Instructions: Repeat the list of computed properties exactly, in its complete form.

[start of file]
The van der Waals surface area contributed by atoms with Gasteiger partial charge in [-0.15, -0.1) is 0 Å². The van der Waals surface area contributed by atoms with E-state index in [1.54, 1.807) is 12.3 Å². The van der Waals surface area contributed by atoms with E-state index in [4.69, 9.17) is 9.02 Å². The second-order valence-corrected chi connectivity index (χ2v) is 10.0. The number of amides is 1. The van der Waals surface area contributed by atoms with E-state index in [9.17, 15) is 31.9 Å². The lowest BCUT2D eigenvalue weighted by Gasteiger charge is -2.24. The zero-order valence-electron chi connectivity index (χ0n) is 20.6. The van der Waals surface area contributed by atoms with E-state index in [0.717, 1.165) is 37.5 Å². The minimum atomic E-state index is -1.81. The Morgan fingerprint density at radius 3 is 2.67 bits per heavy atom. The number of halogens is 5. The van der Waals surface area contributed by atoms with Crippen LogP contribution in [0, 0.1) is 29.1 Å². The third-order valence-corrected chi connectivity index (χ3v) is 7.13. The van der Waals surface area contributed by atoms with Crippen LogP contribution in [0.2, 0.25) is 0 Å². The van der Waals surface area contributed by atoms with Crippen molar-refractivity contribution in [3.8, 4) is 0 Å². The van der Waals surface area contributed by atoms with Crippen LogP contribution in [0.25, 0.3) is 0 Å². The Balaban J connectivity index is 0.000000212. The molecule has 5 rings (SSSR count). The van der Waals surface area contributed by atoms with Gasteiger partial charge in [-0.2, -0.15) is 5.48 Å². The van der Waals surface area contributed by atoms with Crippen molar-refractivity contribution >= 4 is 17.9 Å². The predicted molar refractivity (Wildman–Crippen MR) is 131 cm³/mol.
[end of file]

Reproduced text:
The van der Waals surface area contributed by atoms with Gasteiger partial charge in [-0.15, -0.1) is 0 Å². The van der Waals surface area contributed by atoms with E-state index in [1.54, 1.807) is 12.3 Å². The van der Waals surface area contributed by atoms with E-state index in [4.69, 9.17) is 9.02 Å². The second-order valence-corrected chi connectivity index (χ2v) is 10.0. The number of amides is 1. The van der Waals surface area contributed by atoms with E-state index in [9.17, 15) is 31.9 Å². The lowest BCUT2D eigenvalue weighted by Gasteiger charge is -2.24. The zero-order valence-electron chi connectivity index (χ0n) is 20.6. The van der Waals surface area contributed by atoms with E-state index in [0.717, 1.165) is 37.5 Å². The minimum atomic E-state index is -1.81. The Morgan fingerprint density at radius 3 is 2.67 bits per heavy atom. The number of halogens is 5. The van der Waals surface area contributed by atoms with Crippen LogP contribution in [0, 0.1) is 29.1 Å². The third-order valence-corrected chi connectivity index (χ3v) is 7.13. The van der Waals surface area contributed by atoms with Crippen LogP contribution in [0.2, 0.25) is 0 Å². The van der Waals surface area contributed by atoms with Crippen molar-refractivity contribution in [3.8, 4) is 0 Å². The van der Waals surface area contributed by atoms with Crippen LogP contribution in [0.25, 0.3) is 0 Å². The Balaban J connectivity index is 0.000000212. The molecule has 5 rings (SSSR count). The van der Waals surface area contributed by atoms with Gasteiger partial charge in [-0.2, -0.15) is 5.48 Å². The van der Waals surface area contributed by atoms with Crippen molar-refractivity contribution >= 4 is 17.9 Å². The predicted molar refractivity (Wildman–Crippen MR) is 131 cm³/mol.